The consequence to freedom has been consistently negative for at least four decades. It has also widened the gap between “the rich” and “the rest” and reduced general economic opportunity.

Today, we must make the choice to resurrect truly quality education. If we make the right choice, we will see education and freedom flourish. If not, we will witness the decline of both. Indeed, we simply must make the right choice.

We must also realize that this is not a choice for the experts. If the educational or political experts make this choice alone, it will mean that the people as a whole have not chosen to be educated as free citizens.

We must all do better in studying all four styles of learning, and in engaging the technology of our day to learn from diverse views and spread important ideas far and wide — to all groups and people, not just some narrow clique.

It is time for a new type of citizen to arise and earn our freedoms. As Virgil put it long ago:

Now the last age…
Has come and gone, and the majestic roll
Of circling centuries begins anew;
Justice returns…
With a new breed of men sent down from heaven…
Assume thy greatness, for the time draws nigh

***********************************

Oliver DeMille is the founder of the Center for Social Leadership, and a co-creator of TJEd.

He is the author of A Thomas Jefferson Education: Teaching a Generation of Leaders for the 21st Century, and The Coming Aristocracy: Education & the Future of Freedom.

Oliver is dedicated to promoting freedom through leadership education. He and his wife Rachel are raising their eight children in Cedar City, Utah.

 

Category : Community &Culture &Education &Family &Featured &Foreign Affairs &Generations &History &Leadership &Tribes

Why Societies Decline

November 2nd, 2010 // 2:00 am @

Edward Gibbon’s The History of the Decline and Fall of the Roman Empire is often cited by people trying to see where America is on the long path of her place in history.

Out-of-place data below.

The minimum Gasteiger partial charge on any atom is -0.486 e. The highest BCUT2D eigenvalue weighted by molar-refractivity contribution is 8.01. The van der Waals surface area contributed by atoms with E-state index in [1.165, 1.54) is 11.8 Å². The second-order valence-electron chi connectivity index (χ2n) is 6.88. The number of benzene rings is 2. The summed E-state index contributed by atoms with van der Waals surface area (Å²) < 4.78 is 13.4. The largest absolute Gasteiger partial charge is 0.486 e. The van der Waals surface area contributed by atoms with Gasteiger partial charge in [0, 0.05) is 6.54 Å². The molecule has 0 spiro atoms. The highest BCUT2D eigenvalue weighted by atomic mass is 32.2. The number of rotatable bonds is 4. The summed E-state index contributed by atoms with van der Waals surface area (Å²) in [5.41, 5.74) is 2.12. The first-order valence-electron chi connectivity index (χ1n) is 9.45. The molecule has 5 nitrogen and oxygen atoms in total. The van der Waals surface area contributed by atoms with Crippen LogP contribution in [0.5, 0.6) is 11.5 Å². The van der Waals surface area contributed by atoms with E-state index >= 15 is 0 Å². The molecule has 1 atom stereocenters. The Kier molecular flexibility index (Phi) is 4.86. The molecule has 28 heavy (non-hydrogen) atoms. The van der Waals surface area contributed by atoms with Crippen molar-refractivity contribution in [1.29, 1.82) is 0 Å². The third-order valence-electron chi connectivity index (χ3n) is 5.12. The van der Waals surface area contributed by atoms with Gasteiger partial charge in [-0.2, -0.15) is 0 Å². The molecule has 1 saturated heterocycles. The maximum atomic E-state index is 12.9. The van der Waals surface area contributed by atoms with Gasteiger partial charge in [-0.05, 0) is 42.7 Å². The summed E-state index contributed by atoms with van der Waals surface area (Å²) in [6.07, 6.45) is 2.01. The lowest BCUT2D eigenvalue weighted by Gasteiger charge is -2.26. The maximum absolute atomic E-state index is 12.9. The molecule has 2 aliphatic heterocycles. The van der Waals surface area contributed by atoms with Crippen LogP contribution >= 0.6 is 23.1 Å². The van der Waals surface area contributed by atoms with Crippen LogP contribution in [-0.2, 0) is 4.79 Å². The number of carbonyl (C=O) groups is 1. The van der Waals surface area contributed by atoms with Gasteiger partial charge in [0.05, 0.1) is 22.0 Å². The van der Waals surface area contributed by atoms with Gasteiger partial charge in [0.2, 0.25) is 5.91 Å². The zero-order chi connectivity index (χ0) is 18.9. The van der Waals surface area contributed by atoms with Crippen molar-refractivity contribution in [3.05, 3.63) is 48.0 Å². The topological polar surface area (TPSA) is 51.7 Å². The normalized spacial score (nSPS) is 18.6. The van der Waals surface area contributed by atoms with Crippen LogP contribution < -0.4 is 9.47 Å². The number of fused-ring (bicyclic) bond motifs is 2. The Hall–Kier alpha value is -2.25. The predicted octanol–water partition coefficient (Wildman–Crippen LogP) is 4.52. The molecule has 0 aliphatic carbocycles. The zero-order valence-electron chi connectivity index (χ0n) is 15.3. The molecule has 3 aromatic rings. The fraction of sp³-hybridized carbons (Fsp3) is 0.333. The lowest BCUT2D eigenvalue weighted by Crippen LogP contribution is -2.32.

Certainly the detail of Gibbon’s work is full of specifics and nuance. But another work may be even more helpful.

Although it is more general in treatment, Arnold Toynbee’s great A Study of History covers many civilizations through history as he tries to understand the overall patterns and principles of societal successes and failures.

Neither Will Durant’s The Story of Civilization nor Paul Kennedy’s research on the rise and fall of great powers gets to the crux of things as well as Toynbee.

Why Societies Grow and Succeed

Toynbee shows that through history, certain things have helped civilizations grow and succeed, while other things haven’t had such an impact.

For example, it is neither a society’s institutions nor an economic division of labor that are responsible for success (as some historians have suggested).

Even societies that don’t grow or succeed have their institutions and divisions of labor. Nor do race or environment cause success or failure, as some have erroneously argued. Neither are religion and beliefs the cause (more on this later).

The one thing all great civilizations in history have in common, the thing which has spurred them to greatness, is adversity.

Indeed, the challenges of the world are necessary, historically, for any people to become advanced.

Sometimes such challenges spring from environment, but in such cases it is the difficulty of the environment rather than its ease which incentivizes progress.

Likewise, religions which teach of a great battle between good and evil and elicit individual involvement in this battle serve as pacers of accomplishment.

Adversity may include the stimuli of hard countries, frontier, outside aggression, external pressures, and of weaknesses or failures. And, according to Toynbee, “the greater the challenge, the greater the stimulus.”

As long as adversity doesn’t actually destroy or cause a society to burn out, it is the major spur to growth, progress and success.

Three other things can cause a civilization to slow and eventually fail.

  1. First, strong slave, caste or class systems ineffectively harvest the leadership/creativity pool and lead to failure.
  2. Second, little success occurs where significant specialization creates a mass of focused workers and the managers of society are political and/or financial experts.
  3. Third, a major challenge or crisis just as a people is becoming powerful can at times be insuperable.